A student from Exeter, who received a liver transplant as a baby, is embarking on a 1000K cycle challenge in a bid to raise funds for a charity which is very close to her heart.
Twenty-two year old Catherine Boult was born with the rare liver disease, biliary atresia, and was given a life-saving transplant when she was just seven months old.
“I feel very lucky. Although I have to take medication and attend regular appointments, I can lead a pretty normal life and I will be forever grateful to my donor’s family for enabling that to happen,” says Catherine. “Liver disease in children is rare and when I was diagnosed my parents were put in touch with Children’s Liver Disease Foundation (CLDF) who provided them with support and information about my condition and what it meant.
“As I got older, CLDF have really helped me too. I have met some amazing people through the charity – other young people with liver disease with whom I have been able to share my story. There is a real sense of community which means information and advice is always readily available. And when I go for my twice-yearly check-ups at Queen Elizabeth Hospital in Birmingham, it’s great to catch up with their Young People’s Officer. CLDF also funds research into children’s liver disease which is really important to me.”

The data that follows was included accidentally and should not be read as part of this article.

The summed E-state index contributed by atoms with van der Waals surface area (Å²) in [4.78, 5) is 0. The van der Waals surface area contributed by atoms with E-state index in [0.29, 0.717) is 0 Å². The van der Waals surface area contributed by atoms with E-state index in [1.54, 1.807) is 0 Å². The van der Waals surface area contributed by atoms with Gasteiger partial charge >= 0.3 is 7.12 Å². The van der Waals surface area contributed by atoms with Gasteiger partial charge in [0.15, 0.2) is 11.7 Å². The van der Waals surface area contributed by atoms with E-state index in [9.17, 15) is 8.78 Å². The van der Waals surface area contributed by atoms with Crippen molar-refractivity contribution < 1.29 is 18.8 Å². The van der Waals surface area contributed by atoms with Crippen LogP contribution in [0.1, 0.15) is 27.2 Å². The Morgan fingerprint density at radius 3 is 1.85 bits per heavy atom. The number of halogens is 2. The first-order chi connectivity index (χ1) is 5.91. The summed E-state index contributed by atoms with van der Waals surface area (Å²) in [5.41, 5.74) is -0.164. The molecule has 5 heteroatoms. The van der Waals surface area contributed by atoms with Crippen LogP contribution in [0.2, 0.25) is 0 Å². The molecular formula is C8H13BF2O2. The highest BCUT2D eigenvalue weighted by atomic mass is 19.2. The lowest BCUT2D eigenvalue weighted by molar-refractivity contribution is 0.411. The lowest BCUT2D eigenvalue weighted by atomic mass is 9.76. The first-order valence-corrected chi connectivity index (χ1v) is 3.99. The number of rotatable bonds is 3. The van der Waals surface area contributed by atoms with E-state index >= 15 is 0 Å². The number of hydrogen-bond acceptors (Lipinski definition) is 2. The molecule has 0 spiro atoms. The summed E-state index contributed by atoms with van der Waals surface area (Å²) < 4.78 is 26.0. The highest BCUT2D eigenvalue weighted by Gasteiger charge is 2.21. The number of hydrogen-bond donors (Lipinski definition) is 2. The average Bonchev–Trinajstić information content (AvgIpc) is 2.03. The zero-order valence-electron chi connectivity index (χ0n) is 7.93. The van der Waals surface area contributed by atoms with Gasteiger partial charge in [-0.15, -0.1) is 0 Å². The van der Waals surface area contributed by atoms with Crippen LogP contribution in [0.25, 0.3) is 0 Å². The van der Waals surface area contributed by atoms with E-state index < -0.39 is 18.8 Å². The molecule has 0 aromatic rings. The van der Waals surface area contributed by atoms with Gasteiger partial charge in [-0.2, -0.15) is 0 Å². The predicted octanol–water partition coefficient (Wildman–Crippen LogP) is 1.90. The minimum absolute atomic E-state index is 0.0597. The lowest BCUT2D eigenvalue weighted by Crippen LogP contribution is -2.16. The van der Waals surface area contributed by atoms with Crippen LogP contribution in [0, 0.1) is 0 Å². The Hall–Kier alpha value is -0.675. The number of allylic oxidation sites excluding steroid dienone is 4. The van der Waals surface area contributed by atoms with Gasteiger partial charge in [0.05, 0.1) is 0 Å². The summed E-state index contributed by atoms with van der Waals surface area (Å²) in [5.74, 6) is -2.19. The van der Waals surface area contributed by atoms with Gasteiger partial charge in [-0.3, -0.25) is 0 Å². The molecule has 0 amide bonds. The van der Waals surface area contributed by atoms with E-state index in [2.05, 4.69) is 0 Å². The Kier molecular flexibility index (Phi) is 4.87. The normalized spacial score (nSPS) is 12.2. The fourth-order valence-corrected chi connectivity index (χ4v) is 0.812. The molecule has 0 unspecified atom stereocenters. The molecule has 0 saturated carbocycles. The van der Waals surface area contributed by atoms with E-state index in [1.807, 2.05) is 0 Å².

When keen cyclist Catherine celebrated the 22nd anniversary of her transplant in December, she decided to do something special in honour of her liver donor.
“I thought that 1000 miles on a bike would be a crazy enough fundraising challenge,” she explains. “I’m starting on a static bike indoors but when the weather improves, I’ll be out in the countryside and along the coast. My initial plan was to complete the challenge this year but if I cycle every day, I think I can do it in six months.”
As well as raising much needed funds for CLDF and Exeter based Dream-A Way, Catherine’s cycle challenge will give her some purpose during lockdown.
“I am currently shielding due to the transplant and immunosuppression but this is keeping me occupied and active,” she says. “I’m hoping to begin an MSc in Policy Research at Bristol University this September but in the meantime, I want to make the most of my good health and use this time to help other young people in my situation.”
Alison Taylor, Chief Executive of Children’s Liver Disease Foundation commented: “CLDF is the only UK charity dedicated to fighting all childhood liver diseases. We provide young people and their families with information, emotional support and act as a voice for everyone affected. As with many charities, the pandemic has hit our fundraising hard, which means Catherine’s fundraising is all the more valuable to us. We wish her all the best with her amazing 1000K cycling challenge.”
You can support Catherine’s cycle challenge here.